Vice President Yemi Osinbajo has disclosed that Nigeria is in need of $2.3tn over the next 30 years to address the infrastructural deficit confronting the country.
Osinbajo who made the disclosure in a statement on Thursday, Mach 18, said since government’s resources were completely insufficient, the only way to bridge the gap was by Public-Private Partnership arrangement in one form or the other.
The statement that was released by Vice President’s Senior Special Assistant on Media and Publicity, Laolu Akande, titled ‘How to access local, global funds to develop Nigeria’s infrastructure, by Osinbajo’.
The statement read: “Nigeria will require at least $2.3tn over the next 30 years to bridge this gap. The review of budgetary allocation for capital expenditure even over the past decade will show that government resources are completely insufficient for this purpose.
“There is a large pool of investable funds from both local and international investors for the development and maintenance of infrastructure. But these are only accessible where there is a business case to be made for developing public infrastructure.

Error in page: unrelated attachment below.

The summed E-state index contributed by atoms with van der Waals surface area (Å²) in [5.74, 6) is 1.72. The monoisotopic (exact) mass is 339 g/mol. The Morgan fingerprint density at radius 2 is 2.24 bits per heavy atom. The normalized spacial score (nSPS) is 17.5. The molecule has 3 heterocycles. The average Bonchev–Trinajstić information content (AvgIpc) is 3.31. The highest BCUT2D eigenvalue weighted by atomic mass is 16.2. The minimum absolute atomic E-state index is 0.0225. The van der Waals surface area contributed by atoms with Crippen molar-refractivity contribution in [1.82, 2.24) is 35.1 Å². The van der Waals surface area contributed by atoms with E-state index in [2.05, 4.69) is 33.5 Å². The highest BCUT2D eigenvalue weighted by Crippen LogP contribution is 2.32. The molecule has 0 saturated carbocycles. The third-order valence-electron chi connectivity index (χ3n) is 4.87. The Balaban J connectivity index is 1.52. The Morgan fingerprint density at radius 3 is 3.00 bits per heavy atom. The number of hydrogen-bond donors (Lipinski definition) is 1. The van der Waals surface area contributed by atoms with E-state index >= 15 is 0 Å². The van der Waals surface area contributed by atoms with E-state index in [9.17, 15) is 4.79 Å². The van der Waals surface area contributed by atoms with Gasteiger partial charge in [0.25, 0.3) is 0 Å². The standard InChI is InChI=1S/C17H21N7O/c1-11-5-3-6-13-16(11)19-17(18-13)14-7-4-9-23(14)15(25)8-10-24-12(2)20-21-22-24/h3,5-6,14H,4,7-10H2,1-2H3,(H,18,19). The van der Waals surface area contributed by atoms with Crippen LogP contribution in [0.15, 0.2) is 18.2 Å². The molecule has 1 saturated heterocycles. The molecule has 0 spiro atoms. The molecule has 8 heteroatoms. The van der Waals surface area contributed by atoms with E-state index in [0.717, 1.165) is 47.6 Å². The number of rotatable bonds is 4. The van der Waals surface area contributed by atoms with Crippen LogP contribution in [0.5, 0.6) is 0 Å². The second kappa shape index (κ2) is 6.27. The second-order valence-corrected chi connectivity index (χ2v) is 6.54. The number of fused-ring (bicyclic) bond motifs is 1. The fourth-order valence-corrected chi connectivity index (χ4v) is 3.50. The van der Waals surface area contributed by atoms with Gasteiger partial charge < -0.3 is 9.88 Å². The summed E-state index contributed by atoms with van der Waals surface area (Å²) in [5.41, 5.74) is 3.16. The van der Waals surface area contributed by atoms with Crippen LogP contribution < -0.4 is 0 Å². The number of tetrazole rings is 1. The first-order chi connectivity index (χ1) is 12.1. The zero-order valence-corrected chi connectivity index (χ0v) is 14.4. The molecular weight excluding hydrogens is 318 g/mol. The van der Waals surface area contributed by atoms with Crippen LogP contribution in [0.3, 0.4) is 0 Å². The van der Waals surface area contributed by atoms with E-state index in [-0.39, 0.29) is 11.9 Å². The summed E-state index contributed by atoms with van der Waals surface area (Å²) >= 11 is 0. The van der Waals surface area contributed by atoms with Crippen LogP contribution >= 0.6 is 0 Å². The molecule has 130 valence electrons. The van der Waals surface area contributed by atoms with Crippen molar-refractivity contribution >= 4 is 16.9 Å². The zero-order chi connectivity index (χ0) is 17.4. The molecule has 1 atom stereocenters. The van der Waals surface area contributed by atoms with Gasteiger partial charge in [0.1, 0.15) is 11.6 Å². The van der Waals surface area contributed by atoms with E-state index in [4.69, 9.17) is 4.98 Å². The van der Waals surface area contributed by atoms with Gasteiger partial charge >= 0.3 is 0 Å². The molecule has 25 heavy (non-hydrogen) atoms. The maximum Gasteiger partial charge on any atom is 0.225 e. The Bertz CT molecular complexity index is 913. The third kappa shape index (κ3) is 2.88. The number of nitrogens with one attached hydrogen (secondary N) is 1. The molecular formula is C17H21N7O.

“So, for both institutional and individual investors, there is far more comfort with lending or with equity participation where a private sector entity partners with a public authority owner of the infrastructure.
“This way the public partner can play its natural role of a regulator (regulation and policy), leaving business to the private sector whose reason for being is business. So, for investors, PPP presents the best of both worlds.”
While urging participants drawn from the private and public sectors at the retreat to remain focused on the objectives of the meeting, he maintained that developing a framework that would be attractive to investors should be topmost in their deliberations.
In his opening remarks, the Director-General of BPE, Alex Okoh, said the current economic environment required the government to adopt innovative ways of attracting resources for infrastructure development.
He said an amendment of the BPE Act would among other things expand private sector participation in the Nigerian economy as well as attract more foreign capital to different sectors of the economy.